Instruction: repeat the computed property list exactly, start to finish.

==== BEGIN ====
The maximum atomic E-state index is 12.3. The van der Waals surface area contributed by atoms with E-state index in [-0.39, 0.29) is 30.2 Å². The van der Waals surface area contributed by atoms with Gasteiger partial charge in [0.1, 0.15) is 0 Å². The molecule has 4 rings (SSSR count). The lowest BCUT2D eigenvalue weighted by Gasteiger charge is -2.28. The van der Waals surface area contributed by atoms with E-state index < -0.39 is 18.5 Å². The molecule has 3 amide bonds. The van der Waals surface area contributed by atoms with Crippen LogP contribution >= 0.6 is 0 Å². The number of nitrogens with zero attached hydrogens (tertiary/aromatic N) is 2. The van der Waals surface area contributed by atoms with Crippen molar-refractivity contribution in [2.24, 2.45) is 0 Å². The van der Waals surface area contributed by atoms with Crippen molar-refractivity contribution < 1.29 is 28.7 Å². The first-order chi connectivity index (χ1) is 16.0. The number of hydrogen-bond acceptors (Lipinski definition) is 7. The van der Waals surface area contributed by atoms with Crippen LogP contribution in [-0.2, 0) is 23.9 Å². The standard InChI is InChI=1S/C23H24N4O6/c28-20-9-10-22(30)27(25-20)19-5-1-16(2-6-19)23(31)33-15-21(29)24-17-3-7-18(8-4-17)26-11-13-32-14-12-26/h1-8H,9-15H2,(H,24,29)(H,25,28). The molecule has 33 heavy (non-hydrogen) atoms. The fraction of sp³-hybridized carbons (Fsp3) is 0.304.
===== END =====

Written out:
The maximum atomic E-state index is 12.3. The van der Waals surface area contributed by atoms with E-state index in [-0.39, 0.29) is 30.2 Å². The van der Waals surface area contributed by atoms with Gasteiger partial charge in [0.1, 0.15) is 0 Å². The molecule has 4 rings (SSSR count). The lowest BCUT2D eigenvalue weighted by Gasteiger charge is -2.28. The van der Waals surface area contributed by atoms with E-state index < -0.39 is 18.5 Å². The molecule has 3 amide bonds. The van der Waals surface area contributed by atoms with Crippen LogP contribution >= 0.6 is 0 Å². The number of nitrogens with zero attached hydrogens (tertiary/aromatic N) is 2. The van der Waals surface area contributed by atoms with Crippen molar-refractivity contribution in [2.24, 2.45) is 0 Å². The van der Waals surface area contributed by atoms with Crippen molar-refractivity contribution < 1.29 is 28.7 Å². The first-order chi connectivity index (χ1) is 16.0. The number of hydrogen-bond acceptors (Lipinski definition) is 7. The van der Waals surface area contributed by atoms with Crippen LogP contribution in [-0.2, 0) is 23.9 Å². The standard InChI is InChI=1S/C23H24N4O6/c28-20-9-10-22(30)27(25-20)19-5-1-16(2-6-19)23(31)33-15-21(29)24-17-3-7-18(8-4-17)26-11-13-32-14-12-26/h1-8H,9-15H2,(H,24,29)(H,25,28). The molecule has 33 heavy (non-hydrogen) atoms. The fraction of sp³-hybridized carbons (Fsp3) is 0.304.